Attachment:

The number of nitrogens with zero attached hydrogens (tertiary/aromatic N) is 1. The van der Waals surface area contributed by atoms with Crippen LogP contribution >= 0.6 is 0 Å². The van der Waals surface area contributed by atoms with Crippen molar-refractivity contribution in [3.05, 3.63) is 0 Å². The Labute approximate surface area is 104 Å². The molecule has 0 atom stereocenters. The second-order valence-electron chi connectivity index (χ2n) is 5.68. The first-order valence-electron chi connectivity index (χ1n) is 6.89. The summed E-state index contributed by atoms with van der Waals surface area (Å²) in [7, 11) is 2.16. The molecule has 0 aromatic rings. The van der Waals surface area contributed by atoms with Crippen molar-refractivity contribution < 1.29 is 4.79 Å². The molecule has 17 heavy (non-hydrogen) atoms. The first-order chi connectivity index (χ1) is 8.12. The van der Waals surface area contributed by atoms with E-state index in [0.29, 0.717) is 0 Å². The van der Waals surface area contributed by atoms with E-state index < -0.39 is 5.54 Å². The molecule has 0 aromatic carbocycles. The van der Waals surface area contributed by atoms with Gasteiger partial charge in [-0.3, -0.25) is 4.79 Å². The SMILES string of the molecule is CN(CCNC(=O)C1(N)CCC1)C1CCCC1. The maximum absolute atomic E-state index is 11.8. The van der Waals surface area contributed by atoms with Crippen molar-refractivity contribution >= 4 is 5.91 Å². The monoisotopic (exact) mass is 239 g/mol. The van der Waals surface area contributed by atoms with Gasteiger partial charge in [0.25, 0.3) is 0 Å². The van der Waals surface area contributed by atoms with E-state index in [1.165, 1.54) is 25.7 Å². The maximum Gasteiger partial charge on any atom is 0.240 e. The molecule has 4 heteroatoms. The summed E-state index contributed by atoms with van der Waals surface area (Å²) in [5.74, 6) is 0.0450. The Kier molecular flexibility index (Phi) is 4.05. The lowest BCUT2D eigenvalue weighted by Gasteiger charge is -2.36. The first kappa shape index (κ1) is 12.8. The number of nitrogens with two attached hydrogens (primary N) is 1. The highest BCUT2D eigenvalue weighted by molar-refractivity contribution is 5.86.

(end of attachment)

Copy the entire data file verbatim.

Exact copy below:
The number of nitrogens with zero attached hydrogens (tertiary/aromatic N) is 1. The van der Waals surface area contributed by atoms with Crippen LogP contribution >= 0.6 is 0 Å². The van der Waals surface area contributed by atoms with Crippen molar-refractivity contribution in [3.05, 3.63) is 0 Å². The Labute approximate surface area is 104 Å². The molecule has 0 atom stereocenters. The second-order valence-electron chi connectivity index (χ2n) is 5.68. The first-order valence-electron chi connectivity index (χ1n) is 6.89. The summed E-state index contributed by atoms with van der Waals surface area (Å²) in [7, 11) is 2.16. The molecule has 0 aromatic rings. The van der Waals surface area contributed by atoms with Crippen molar-refractivity contribution < 1.29 is 4.79 Å². The molecule has 17 heavy (non-hydrogen) atoms. The first-order chi connectivity index (χ1) is 8.12. The van der Waals surface area contributed by atoms with E-state index in [0.29, 0.717) is 0 Å². The van der Waals surface area contributed by atoms with E-state index < -0.39 is 5.54 Å². The molecule has 0 aromatic carbocycles. The van der Waals surface area contributed by atoms with Gasteiger partial charge in [-0.3, -0.25) is 4.79 Å². The SMILES string of the molecule is CN(CCNC(=O)C1(N)CCC1)C1CCCC1. The maximum absolute atomic E-state index is 11.8. The van der Waals surface area contributed by atoms with Crippen molar-refractivity contribution >= 4 is 5.91 Å². The monoisotopic (exact) mass is 239 g/mol. The van der Waals surface area contributed by atoms with Gasteiger partial charge in [0.25, 0.3) is 0 Å². The van der Waals surface area contributed by atoms with E-state index in [1.165, 1.54) is 25.7 Å². The maximum Gasteiger partial charge on any atom is 0.240 e. The molecule has 4 heteroatoms. The summed E-state index contributed by atoms with van der Waals surface area (Å²) in [5.74, 6) is 0.0450. The Kier molecular flexibility index (Phi) is 4.05. The lowest BCUT2D eigenvalue weighted by Gasteiger charge is -2.36. The first kappa shape index (κ1) is 12.8. The number of nitrogens with two attached hydrogens (primary N) is 1. The highest BCUT2D eigenvalue weighted by molar-refractivity contribution is 5.86.